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NEED help

  1. Sep 22, 2008 #1
    what is the difference between direct coupled and transformer coupled???(mechanical configurations with the required turns ratios of 1:25 direct coupled and 1:1.79 transformer coupled)
     
  2. jcsd
  3. Sep 22, 2008 #2

    berkeman

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    Staff: Mentor

    Direct coupled means no transformer (and hence no turns ratio). What is the context of your question?

    Welcome to the PF, BTW.
     
  4. Sep 22, 2008 #3
    Yes.. I think you need to explain a bit more???
     
  5. Sep 22, 2008 #4
    thx. when do we use transformer coupling/direct coupling??
     
  6. Sep 22, 2008 #5
    For what though???

    Do you mean for audio amplifiers or RF or something else??
     
  7. Sep 22, 2008 #6
    Hi,

    You often have transformer couplings when you want to add an element of intrinsic safety to an environment. Intrinsic safety means all your supplies are effectively isolated via the transformers, a set-up often found in warship ammunition magazines or flight decks (where fuel is present). Two of the ships I served on were ‘intrinsic safe’, mainly because they were stores ships that carried fuel, ammo and dry stores. It didn’t matter so much with the dry stores, but it was a big deal in the mags and around the flight spaces.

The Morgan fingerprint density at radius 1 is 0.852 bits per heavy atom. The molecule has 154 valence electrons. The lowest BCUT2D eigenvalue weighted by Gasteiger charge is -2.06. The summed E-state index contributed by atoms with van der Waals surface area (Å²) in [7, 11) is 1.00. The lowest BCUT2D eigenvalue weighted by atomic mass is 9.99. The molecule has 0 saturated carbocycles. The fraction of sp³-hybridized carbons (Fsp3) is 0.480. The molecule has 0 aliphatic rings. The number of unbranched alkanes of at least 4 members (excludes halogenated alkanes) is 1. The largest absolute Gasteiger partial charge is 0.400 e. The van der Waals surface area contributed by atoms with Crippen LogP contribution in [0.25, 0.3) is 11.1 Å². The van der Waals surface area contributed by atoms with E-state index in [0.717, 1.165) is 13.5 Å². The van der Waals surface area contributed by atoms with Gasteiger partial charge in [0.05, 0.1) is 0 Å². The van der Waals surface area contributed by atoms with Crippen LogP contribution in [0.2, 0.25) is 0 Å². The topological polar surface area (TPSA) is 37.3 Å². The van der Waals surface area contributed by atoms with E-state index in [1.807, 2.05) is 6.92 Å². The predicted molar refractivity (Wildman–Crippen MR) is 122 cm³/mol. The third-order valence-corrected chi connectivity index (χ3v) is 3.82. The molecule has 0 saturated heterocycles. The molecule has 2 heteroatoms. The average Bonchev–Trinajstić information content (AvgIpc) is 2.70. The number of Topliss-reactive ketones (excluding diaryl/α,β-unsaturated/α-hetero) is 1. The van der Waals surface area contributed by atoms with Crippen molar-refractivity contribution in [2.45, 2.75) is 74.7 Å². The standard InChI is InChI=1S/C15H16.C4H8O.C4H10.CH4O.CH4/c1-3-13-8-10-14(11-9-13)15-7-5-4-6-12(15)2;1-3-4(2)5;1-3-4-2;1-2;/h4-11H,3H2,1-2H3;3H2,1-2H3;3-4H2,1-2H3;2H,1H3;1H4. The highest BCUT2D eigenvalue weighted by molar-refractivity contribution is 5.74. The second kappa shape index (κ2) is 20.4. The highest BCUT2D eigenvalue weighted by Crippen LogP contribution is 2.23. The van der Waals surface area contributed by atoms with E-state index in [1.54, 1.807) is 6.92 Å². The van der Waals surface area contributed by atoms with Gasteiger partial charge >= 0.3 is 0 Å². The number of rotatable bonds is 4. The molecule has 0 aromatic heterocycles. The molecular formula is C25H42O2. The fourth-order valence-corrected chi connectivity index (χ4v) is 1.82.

For ref, the ships were the RFA Fort Victoria and George.

    Hope this helps,

    Utwig
     
  8. Sep 23, 2008 #7
    If you mean coupling between stages within a chain of amplifiers then the availablity and cost of components has changed the way amplifiers are designed.

    Transformer coupling can maximise gain by correctly matching the output impedance from one stage to the input impedance of the next. In decades gone by where expensive and power hungry valves (tubes) were used and in the early days of expensive transistors you wanted to keep the valve or transistor count down. And eqiuipment was bulky so having relatively large transformers didn't matter.

    Now, transistors are so cheap that you can use hundreds, thousands and even millions (within integrated circuits) for less than the cost of only 5 or 6 transistors in the past so gain is easy to achieve. It is items like transformers which are now relatively expensive. And if you are using integrated circuits internal stage coupling has to be direct. And of course items are very small these days.. Whole radios, MP3 players can fit within the size of single small transformer.

    Early audio output amplifiers used transformer for matching to speakers. They have been designed out with the use of complementary pair NPN-PNP Class B push-pull amplifiers.
     
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